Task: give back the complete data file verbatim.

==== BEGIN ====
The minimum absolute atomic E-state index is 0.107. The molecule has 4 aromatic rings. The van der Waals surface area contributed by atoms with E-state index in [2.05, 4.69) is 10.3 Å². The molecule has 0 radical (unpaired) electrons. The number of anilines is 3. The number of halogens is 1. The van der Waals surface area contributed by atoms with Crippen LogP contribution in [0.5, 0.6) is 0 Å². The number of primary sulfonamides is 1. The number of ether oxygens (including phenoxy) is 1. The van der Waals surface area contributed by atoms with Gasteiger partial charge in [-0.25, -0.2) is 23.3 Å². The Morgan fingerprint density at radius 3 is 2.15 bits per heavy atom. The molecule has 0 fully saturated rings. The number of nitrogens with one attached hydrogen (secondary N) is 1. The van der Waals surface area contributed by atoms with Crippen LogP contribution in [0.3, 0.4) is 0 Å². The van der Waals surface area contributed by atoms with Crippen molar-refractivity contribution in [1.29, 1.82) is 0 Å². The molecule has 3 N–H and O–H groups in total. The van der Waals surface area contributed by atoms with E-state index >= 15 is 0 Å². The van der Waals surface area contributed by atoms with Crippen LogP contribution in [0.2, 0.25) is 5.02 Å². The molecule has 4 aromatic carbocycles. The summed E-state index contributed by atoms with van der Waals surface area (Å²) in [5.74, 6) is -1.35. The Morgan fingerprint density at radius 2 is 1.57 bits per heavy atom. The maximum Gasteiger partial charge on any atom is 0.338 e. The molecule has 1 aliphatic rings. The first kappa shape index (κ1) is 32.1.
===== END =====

The minimum absolute atomic E-state index is 0.107. The molecule has 4 aromatic rings. The van der Waals surface area contributed by atoms with E-state index in [2.05, 4.69) is 10.3 Å². The molecule has 0 radical (unpaired) electrons. The number of anilines is 3. The number of halogens is 1. The van der Waals surface area contributed by atoms with Crippen LogP contribution in [0.5, 0.6) is 0 Å². The number of primary sulfonamides is 1. The number of ether oxygens (including phenoxy) is 1. The van der Waals surface area contributed by atoms with Gasteiger partial charge in [-0.25, -0.2) is 23.3 Å². The Morgan fingerprint density at radius 3 is 2.15 bits per heavy atom. The molecule has 0 fully saturated rings. The number of nitrogens with one attached hydrogen (secondary N) is 1. The van der Waals surface area contributed by atoms with Crippen LogP contribution in [0.3, 0.4) is 0 Å². The van der Waals surface area contributed by atoms with Crippen molar-refractivity contribution in [1.29, 1.82) is 0 Å². The molecule has 3 N–H and O–H groups in total. The van der Waals surface area contributed by atoms with E-state index >= 15 is 0 Å². The van der Waals surface area contributed by atoms with Crippen LogP contribution in [0.2, 0.25) is 5.02 Å². The molecule has 4 aromatic carbocycles. The summed E-state index contributed by atoms with van der Waals surface area (Å²) in [5.74, 6) is -1.35. The Morgan fingerprint density at radius 2 is 1.57 bits per heavy atom. The maximum Gasteiger partial charge on any atom is 0.338 e. The molecule has 1 aliphatic rings. The first kappa shape index (κ1) is 32.1.